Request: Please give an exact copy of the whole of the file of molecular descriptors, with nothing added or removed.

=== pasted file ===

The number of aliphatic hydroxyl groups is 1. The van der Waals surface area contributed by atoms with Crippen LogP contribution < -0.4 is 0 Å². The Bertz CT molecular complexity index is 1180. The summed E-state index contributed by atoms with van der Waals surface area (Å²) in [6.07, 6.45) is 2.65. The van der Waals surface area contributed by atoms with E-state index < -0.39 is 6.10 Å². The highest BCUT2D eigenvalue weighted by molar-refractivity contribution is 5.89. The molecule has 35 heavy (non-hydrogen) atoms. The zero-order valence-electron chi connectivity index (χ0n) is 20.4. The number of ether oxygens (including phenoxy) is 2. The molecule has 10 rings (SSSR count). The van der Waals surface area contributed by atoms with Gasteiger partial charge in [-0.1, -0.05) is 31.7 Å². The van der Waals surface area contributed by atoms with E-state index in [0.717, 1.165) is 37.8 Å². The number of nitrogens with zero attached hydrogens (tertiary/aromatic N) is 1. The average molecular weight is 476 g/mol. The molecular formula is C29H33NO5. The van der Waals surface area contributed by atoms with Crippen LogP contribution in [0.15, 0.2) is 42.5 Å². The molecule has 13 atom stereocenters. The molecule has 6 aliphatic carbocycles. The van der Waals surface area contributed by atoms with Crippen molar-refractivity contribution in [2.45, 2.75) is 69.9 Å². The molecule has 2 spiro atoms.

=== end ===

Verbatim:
The number of aliphatic hydroxyl groups is 1. The van der Waals surface area contributed by atoms with Crippen LogP contribution < -0.4 is 0 Å². The Bertz CT molecular complexity index is 1180. The summed E-state index contributed by atoms with van der Waals surface area (Å²) in [6.07, 6.45) is 2.65. The van der Waals surface area contributed by atoms with E-state index < -0.39 is 6.10 Å². The highest BCUT2D eigenvalue weighted by molar-refractivity contribution is 5.89. The molecule has 35 heavy (non-hydrogen) atoms. The zero-order valence-electron chi connectivity index (χ0n) is 20.4. The number of ether oxygens (including phenoxy) is 2. The molecule has 10 rings (SSSR count). The van der Waals surface area contributed by atoms with Gasteiger partial charge in [-0.1, -0.05) is 31.7 Å². The van der Waals surface area contributed by atoms with E-state index in [0.717, 1.165) is 37.8 Å². The number of nitrogens with zero attached hydrogens (tertiary/aromatic N) is 1. The average molecular weight is 476 g/mol. The molecular formula is C29H33NO5. The van der Waals surface area contributed by atoms with Crippen LogP contribution in [0.15, 0.2) is 42.5 Å². The molecule has 13 atom stereocenters. The molecule has 6 aliphatic carbocycles. The van der Waals surface area contributed by atoms with Crippen molar-refractivity contribution in [2.45, 2.75) is 69.9 Å². The molecule has 2 spiro atoms.